With a smidge less pomp and circumstance than in 2019, Democratic Gov. Ned Lamont will be sworn in Wednesday to his second term as governor during a ceremony at the state Armory.
The public is invited to attend and tickets are not necessary. Doors will open at 11 a.m. and Grammy Award-winning singer and Connecticut resident Michael Bolton will perform the Star-Spangled Banner.
The ceremony will begin at noon and Lamont, along with all his constitutional officers will exit to a 19-gun salute.
There will be no parade this year.
Lamont will go straight to the House chamber where he will address the House and the Senate in a joint session at 1 p.m.
The House and Senate will be sworn in earlier in the day around 10 a.m. along with Lt. Gov. Susan Bysiewicz, who will preside over the Senate.
“It is an honor to have been selected by the people of Connecticut to serve a second term as governor,” Lamont said in a statement. “These inauguration events are a tradition dating back many years, and I look forward to joining the residents of Connecticut to commemorate the start of a new term.”
Following his state-of-the-state address Lamont will host an inaugural ball at the Bushnell Center for the Performing Arts, across the street from the state Capitol starting at 6:30 p.m.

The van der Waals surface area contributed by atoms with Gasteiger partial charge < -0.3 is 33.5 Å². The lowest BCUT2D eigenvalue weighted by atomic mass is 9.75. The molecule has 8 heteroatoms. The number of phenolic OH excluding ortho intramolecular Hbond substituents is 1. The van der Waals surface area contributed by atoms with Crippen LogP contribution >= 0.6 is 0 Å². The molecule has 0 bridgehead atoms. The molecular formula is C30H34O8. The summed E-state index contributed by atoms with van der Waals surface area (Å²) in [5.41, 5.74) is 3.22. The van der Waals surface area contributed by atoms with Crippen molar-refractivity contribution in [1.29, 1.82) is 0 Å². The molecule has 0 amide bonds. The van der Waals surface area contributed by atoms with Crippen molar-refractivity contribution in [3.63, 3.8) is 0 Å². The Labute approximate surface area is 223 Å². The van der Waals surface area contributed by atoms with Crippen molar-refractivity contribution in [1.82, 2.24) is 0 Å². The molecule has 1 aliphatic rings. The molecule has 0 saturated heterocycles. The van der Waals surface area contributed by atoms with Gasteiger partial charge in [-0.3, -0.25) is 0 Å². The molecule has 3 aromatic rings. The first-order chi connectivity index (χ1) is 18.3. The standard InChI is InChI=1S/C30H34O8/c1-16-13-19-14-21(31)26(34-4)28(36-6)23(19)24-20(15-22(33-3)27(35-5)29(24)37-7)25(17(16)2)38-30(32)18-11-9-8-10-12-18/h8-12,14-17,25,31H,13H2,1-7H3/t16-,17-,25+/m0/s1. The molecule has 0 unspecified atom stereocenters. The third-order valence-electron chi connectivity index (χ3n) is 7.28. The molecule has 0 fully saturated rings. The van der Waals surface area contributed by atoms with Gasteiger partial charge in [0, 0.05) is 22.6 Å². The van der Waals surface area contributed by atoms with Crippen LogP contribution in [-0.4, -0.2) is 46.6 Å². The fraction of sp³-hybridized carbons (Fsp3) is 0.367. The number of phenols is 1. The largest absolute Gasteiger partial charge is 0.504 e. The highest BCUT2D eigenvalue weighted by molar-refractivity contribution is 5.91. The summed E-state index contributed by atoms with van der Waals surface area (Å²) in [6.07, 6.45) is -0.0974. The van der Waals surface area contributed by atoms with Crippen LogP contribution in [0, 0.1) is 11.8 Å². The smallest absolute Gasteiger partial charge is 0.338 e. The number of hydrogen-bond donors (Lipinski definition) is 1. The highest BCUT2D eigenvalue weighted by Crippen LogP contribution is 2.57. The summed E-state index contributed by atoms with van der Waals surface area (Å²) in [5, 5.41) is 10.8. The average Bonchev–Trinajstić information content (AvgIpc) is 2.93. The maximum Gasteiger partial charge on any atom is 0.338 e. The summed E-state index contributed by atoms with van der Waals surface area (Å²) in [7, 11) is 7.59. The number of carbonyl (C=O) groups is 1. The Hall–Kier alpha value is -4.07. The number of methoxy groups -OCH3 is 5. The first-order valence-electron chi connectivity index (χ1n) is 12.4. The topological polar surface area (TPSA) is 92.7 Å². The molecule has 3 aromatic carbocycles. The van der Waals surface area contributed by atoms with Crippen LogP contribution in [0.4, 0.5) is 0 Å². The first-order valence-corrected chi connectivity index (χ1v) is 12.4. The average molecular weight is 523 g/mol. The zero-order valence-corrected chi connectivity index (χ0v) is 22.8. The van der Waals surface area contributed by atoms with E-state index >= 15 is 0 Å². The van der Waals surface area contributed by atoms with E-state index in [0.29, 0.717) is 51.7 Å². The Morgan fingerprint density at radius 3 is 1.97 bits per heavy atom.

The tradition of the inaugural ball dates back to colonial times, but there will be nothing colonial about the entertainment this year.
Seeking a less formal setting for a governor who wears a Grateful Dead belt most days, the Bushnell provides a more intimate setting for the event.
This year’s entertainment will be the Bacon Brothers, DJ April Larken, and Phil “The Magic Man,” along with a surprise performance by an artist that Lamont’s staff has refused to name. The Bacon Brothers will perform in the Mortensen Hall and the orchestra pit will be covered with a dance floor. The Bacon Brothers will be paid for their performance and the budget for the event will be covered by ticket sales, sponsorships and the Lamont’s.
In 2019, MSNBC host Joe Scarborough’s band performed.
Tickets are on sale, with general admission costing $200 for anyone over 30 and $100 per ticket for anyone under 30.
Sponsorships are capped at $25,000 and lobbyists or state contractors are allowed to contribute to the event since it’s not considered a benefit to a politician, but an official state event.
The ball itself is expected to cost around $800,000.